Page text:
First, the electrons in a high-density (HDP) plasma tend to quickly diffuse to the sides. In the kidney arrangement of Tepman, as with other linear magnetic arrays, the linearly concentrated magnetic field distribution is surrounded on two sides by low-field regions. That is, the HDP electrons tend to diffuse away from the HDP region and be lost, thereby reducing the plasma density from the high levels required for SSS.
Secondly, the region of relatively high magnetic field in the Tepman arrangement extends over a relatively large fraction of the target. Although this large coverage may promote uniformity, it means that for a given amount of electrical power applied to the target the large area reduces the power density into the high-density plasma. For large commercial PVD reactors, the amount of target power required with the Tepman magnetron to sustain self-sputtering becomes excessive.
Reports of sustained self-sputtering of copper seem to indicate that a current density of about 200 mA/cm2 is required. For 50 mm targets, the DC power applied to the target for successful SSS with a stationary magnet in fairly conventional PVD reactors has been 6 kW; for 100 mm targets, 16 kW; for 200 mm targets, 20 kW. The scaling trend indicates that for 200 mm and 300 mm wafers, which require significantly larger targets for uniformity, the DC bias powers will be 35 kW to 50 kW, assuming a conventionally sized magnetron of the prior art. These power levels are considered to be impractical in commercial equipment. A 12 kW power supply is considered to be economically advantageous, and a 20 kW one to be marginally acceptable.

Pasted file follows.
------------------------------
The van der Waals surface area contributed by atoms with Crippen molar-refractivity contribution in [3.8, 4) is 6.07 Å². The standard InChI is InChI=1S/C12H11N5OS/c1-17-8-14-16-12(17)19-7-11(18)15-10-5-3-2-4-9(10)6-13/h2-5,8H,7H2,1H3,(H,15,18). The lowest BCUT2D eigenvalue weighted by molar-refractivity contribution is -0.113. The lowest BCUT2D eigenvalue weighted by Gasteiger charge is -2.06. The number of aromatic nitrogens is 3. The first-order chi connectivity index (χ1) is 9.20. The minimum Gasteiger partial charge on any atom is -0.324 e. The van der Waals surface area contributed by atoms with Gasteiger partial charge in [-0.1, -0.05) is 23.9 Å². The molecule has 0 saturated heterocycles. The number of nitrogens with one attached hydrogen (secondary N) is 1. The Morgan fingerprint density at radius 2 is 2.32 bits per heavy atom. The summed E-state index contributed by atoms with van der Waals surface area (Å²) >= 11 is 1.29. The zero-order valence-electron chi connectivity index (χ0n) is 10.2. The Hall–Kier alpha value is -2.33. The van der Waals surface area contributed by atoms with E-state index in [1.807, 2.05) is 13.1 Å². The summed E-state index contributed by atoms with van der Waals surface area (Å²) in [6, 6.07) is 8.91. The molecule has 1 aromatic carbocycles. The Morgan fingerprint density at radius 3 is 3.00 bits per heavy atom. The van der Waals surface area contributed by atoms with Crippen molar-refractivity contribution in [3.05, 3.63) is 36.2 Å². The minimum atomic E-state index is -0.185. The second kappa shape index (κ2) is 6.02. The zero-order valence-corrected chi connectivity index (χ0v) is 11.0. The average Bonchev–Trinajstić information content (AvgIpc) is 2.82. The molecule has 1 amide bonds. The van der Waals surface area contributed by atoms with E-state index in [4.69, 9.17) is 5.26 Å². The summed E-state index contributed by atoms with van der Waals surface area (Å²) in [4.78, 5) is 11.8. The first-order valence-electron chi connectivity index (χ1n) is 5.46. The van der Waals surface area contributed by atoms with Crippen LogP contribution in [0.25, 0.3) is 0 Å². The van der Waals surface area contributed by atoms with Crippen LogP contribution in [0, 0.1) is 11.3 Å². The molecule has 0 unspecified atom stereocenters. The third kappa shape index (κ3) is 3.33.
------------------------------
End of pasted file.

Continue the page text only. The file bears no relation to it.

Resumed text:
For these reasons, it is desirable to achieve sustained self-sputtering at a reduced power level even for large targets. It is further desirable to provide additional directional control of sputtered ions.
SUMMARY OF THE INVENTION
A sustained self-sputtering plasma reactor, particularly applicable to sputtering copper, in which the density of the plasma adjacent to the magnetron is increased by decreasing the area of the magnet assembly, preferably a circularly arranged magnet, and by positioning an anode grid between the target and the substrate being sputter deposited. The small magnet size, particularly with a magnet assembly having a compact shape with a small aspect ratio, enables self-sustained sputtering with modest target power. The uniformity of sustained self-sputtering with a small magnet is enhanced by rotating and otherwise moving the magnetron about the back of the target. The pedestal supporting the substrate may be biased relative to the grid, e.g., DC or RF biasing to increase the directionality of the sputtered particles incident on the substrate.
Uniformity of sputtering is increased by scanning the magnet in one or two dimensions about the back of the target.